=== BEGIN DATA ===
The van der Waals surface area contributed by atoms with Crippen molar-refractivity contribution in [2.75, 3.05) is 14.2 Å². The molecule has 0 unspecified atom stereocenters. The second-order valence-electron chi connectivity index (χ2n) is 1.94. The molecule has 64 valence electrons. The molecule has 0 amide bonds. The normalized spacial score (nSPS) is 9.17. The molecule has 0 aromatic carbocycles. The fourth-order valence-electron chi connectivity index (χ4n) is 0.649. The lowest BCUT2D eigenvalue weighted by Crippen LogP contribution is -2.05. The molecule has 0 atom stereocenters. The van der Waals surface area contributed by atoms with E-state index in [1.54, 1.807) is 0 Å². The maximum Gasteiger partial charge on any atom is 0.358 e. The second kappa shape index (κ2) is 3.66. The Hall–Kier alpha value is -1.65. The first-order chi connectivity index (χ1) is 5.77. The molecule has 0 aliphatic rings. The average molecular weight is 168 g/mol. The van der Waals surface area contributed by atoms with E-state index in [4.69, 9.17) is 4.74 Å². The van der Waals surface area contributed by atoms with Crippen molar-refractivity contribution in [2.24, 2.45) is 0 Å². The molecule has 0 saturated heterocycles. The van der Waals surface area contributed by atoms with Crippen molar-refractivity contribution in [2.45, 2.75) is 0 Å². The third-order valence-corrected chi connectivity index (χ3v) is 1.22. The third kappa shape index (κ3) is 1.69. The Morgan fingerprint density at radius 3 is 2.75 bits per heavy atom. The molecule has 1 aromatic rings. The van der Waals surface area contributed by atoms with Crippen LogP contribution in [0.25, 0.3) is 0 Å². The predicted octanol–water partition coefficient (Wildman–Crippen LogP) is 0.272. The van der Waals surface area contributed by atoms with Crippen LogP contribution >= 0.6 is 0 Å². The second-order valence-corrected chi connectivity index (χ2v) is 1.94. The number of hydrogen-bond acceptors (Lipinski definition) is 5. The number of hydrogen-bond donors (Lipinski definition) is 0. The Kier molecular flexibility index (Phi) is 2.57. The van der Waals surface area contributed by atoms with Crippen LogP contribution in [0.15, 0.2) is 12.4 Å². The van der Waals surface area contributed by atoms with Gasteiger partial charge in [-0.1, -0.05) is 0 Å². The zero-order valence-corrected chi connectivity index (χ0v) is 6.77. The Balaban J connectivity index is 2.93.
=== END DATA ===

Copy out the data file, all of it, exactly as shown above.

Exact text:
The van der Waals surface area contributed by atoms with Crippen molar-refractivity contribution in [2.75, 3.05) is 14.2 Å². The molecule has 0 unspecified atom stereocenters. The second-order valence-electron chi connectivity index (χ2n) is 1.94. The molecule has 64 valence electrons. The molecule has 0 amide bonds. The normalized spacial score (nSPS) is 9.17. The molecule has 0 aromatic carbocycles. The fourth-order valence-electron chi connectivity index (χ4n) is 0.649. The lowest BCUT2D eigenvalue weighted by Crippen LogP contribution is -2.05. The molecule has 0 atom stereocenters. The van der Waals surface area contributed by atoms with E-state index in [1.54, 1.807) is 0 Å². The maximum Gasteiger partial charge on any atom is 0.358 e. The second kappa shape index (κ2) is 3.66. The Hall–Kier alpha value is -1.65. The first-order chi connectivity index (χ1) is 5.77. The molecule has 0 aliphatic rings. The average molecular weight is 168 g/mol. The van der Waals surface area contributed by atoms with E-state index in [4.69, 9.17) is 4.74 Å². The van der Waals surface area contributed by atoms with Crippen molar-refractivity contribution in [2.24, 2.45) is 0 Å². The molecule has 0 saturated heterocycles. The van der Waals surface area contributed by atoms with Crippen molar-refractivity contribution in [2.45, 2.75) is 0 Å². The third-order valence-corrected chi connectivity index (χ3v) is 1.22. The third kappa shape index (κ3) is 1.69. The Morgan fingerprint density at radius 3 is 2.75 bits per heavy atom. The molecule has 1 aromatic rings. The van der Waals surface area contributed by atoms with Crippen LogP contribution in [0.25, 0.3) is 0 Å². The predicted octanol–water partition coefficient (Wildman–Crippen LogP) is 0.272. The van der Waals surface area contributed by atoms with Crippen LogP contribution >= 0.6 is 0 Å². The second-order valence-corrected chi connectivity index (χ2v) is 1.94. The number of hydrogen-bond acceptors (Lipinski definition) is 5. The number of hydrogen-bond donors (Lipinski definition) is 0. The Kier molecular flexibility index (Phi) is 2.57. The van der Waals surface area contributed by atoms with Crippen LogP contribution in [0.15, 0.2) is 12.4 Å². The van der Waals surface area contributed by atoms with Gasteiger partial charge in [-0.1, -0.05) is 0 Å². The zero-order valence-corrected chi connectivity index (χ0v) is 6.77. The Balaban J connectivity index is 2.93.